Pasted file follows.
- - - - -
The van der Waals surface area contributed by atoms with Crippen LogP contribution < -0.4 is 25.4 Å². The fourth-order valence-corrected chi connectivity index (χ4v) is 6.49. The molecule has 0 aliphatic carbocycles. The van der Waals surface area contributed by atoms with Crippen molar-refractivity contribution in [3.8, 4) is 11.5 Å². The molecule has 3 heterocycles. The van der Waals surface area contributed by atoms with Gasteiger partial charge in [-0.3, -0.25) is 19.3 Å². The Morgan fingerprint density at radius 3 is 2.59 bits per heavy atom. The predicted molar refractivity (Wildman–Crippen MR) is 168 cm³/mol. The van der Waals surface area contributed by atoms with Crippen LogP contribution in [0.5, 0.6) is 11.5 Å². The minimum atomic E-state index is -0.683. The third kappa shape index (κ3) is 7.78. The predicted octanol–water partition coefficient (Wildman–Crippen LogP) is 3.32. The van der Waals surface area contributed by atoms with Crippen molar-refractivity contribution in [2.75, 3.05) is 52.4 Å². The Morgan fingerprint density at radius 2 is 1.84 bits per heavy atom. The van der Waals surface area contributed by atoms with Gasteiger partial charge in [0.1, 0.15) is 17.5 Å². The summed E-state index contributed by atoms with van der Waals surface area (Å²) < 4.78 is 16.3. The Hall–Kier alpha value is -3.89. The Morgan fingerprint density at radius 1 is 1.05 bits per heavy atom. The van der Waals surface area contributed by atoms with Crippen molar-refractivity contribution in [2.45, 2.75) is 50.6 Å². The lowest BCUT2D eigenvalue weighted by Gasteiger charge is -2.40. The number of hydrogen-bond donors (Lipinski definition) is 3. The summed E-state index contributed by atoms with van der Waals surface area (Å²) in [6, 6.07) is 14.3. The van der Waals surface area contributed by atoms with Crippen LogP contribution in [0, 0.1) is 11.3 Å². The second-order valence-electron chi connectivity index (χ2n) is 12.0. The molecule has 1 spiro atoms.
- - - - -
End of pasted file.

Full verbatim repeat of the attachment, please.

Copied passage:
The van der Waals surface area contributed by atoms with Crippen LogP contribution < -0.4 is 25.4 Å². The fourth-order valence-corrected chi connectivity index (χ4v) is 6.49. The molecule has 0 aliphatic carbocycles. The van der Waals surface area contributed by atoms with Crippen molar-refractivity contribution in [3.8, 4) is 11.5 Å². The molecule has 3 heterocycles. The van der Waals surface area contributed by atoms with Gasteiger partial charge in [-0.3, -0.25) is 19.3 Å². The Morgan fingerprint density at radius 3 is 2.59 bits per heavy atom. The predicted molar refractivity (Wildman–Crippen MR) is 168 cm³/mol. The van der Waals surface area contributed by atoms with Crippen LogP contribution in [0.5, 0.6) is 11.5 Å². The minimum atomic E-state index is -0.683. The third kappa shape index (κ3) is 7.78. The predicted octanol–water partition coefficient (Wildman–Crippen LogP) is 3.32. The van der Waals surface area contributed by atoms with Crippen molar-refractivity contribution in [2.75, 3.05) is 52.4 Å². The Morgan fingerprint density at radius 2 is 1.84 bits per heavy atom. The van der Waals surface area contributed by atoms with Gasteiger partial charge in [0.1, 0.15) is 17.5 Å². The summed E-state index contributed by atoms with van der Waals surface area (Å²) < 4.78 is 16.3. The Hall–Kier alpha value is -3.89. The Morgan fingerprint density at radius 1 is 1.05 bits per heavy atom. The van der Waals surface area contributed by atoms with Crippen molar-refractivity contribution in [2.45, 2.75) is 50.6 Å². The lowest BCUT2D eigenvalue weighted by Gasteiger charge is -2.40. The number of hydrogen-bond donors (Lipinski definition) is 3. The summed E-state index contributed by atoms with van der Waals surface area (Å²) in [6, 6.07) is 14.3. The van der Waals surface area contributed by atoms with Crippen LogP contribution in [0, 0.1) is 11.3 Å². The second-order valence-electron chi connectivity index (χ2n) is 12.0. The molecule has 1 spiro atoms.